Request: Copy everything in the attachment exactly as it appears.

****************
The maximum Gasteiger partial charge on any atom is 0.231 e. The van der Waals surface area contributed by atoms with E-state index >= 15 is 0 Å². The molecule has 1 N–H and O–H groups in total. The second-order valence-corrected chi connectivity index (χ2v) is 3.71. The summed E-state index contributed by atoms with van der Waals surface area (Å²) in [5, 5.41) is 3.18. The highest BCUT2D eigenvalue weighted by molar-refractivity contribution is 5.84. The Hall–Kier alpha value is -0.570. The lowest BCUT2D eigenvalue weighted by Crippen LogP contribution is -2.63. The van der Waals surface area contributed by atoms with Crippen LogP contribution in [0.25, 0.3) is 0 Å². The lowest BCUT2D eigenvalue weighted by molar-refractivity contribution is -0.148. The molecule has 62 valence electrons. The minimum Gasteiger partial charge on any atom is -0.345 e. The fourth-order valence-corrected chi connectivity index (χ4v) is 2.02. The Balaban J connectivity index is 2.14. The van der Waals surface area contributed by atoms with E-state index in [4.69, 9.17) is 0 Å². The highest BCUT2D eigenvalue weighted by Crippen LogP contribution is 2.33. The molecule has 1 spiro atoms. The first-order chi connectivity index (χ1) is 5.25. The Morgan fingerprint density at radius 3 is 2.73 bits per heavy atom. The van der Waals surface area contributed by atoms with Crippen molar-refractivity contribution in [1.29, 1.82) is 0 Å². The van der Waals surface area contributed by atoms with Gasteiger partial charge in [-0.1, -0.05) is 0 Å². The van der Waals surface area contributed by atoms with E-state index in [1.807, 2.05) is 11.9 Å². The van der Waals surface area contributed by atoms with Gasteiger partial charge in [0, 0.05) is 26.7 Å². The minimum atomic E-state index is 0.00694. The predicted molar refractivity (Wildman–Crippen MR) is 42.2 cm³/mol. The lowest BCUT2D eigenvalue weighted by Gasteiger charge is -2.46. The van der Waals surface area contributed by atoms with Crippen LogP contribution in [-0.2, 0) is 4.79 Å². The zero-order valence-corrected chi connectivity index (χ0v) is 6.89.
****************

The maximum Gasteiger partial charge on any atom is 0.231 e. The van der Waals surface area contributed by atoms with E-state index >= 15 is 0 Å². The molecule has 1 N–H and O–H groups in total. The second-order valence-corrected chi connectivity index (χ2v) is 3.71. The summed E-state index contributed by atoms with van der Waals surface area (Å²) in [5, 5.41) is 3.18. The highest BCUT2D eigenvalue weighted by molar-refractivity contribution is 5.84. The Hall–Kier alpha value is -0.570. The lowest BCUT2D eigenvalue weighted by Crippen LogP contribution is -2.63. The van der Waals surface area contributed by atoms with Crippen LogP contribution in [0.25, 0.3) is 0 Å². The lowest BCUT2D eigenvalue weighted by molar-refractivity contribution is -0.148. The molecule has 62 valence electrons. The minimum Gasteiger partial charge on any atom is -0.345 e. The fourth-order valence-corrected chi connectivity index (χ4v) is 2.02. The Balaban J connectivity index is 2.14. The van der Waals surface area contributed by atoms with E-state index in [4.69, 9.17) is 0 Å². The highest BCUT2D eigenvalue weighted by Crippen LogP contribution is 2.33. The molecule has 1 spiro atoms. The first-order chi connectivity index (χ1) is 5.25. The Morgan fingerprint density at radius 3 is 2.73 bits per heavy atom. The van der Waals surface area contributed by atoms with Crippen molar-refractivity contribution in [1.29, 1.82) is 0 Å². The van der Waals surface area contributed by atoms with Gasteiger partial charge in [-0.1, -0.05) is 0 Å². The van der Waals surface area contributed by atoms with E-state index in [1.807, 2.05) is 11.9 Å². The van der Waals surface area contributed by atoms with Gasteiger partial charge in [0, 0.05) is 26.7 Å². The minimum atomic E-state index is 0.00694. The predicted molar refractivity (Wildman–Crippen MR) is 42.2 cm³/mol. The lowest BCUT2D eigenvalue weighted by Gasteiger charge is -2.46. The van der Waals surface area contributed by atoms with Crippen LogP contribution in [-0.2, 0) is 4.79 Å². The zero-order valence-corrected chi connectivity index (χ0v) is 6.89.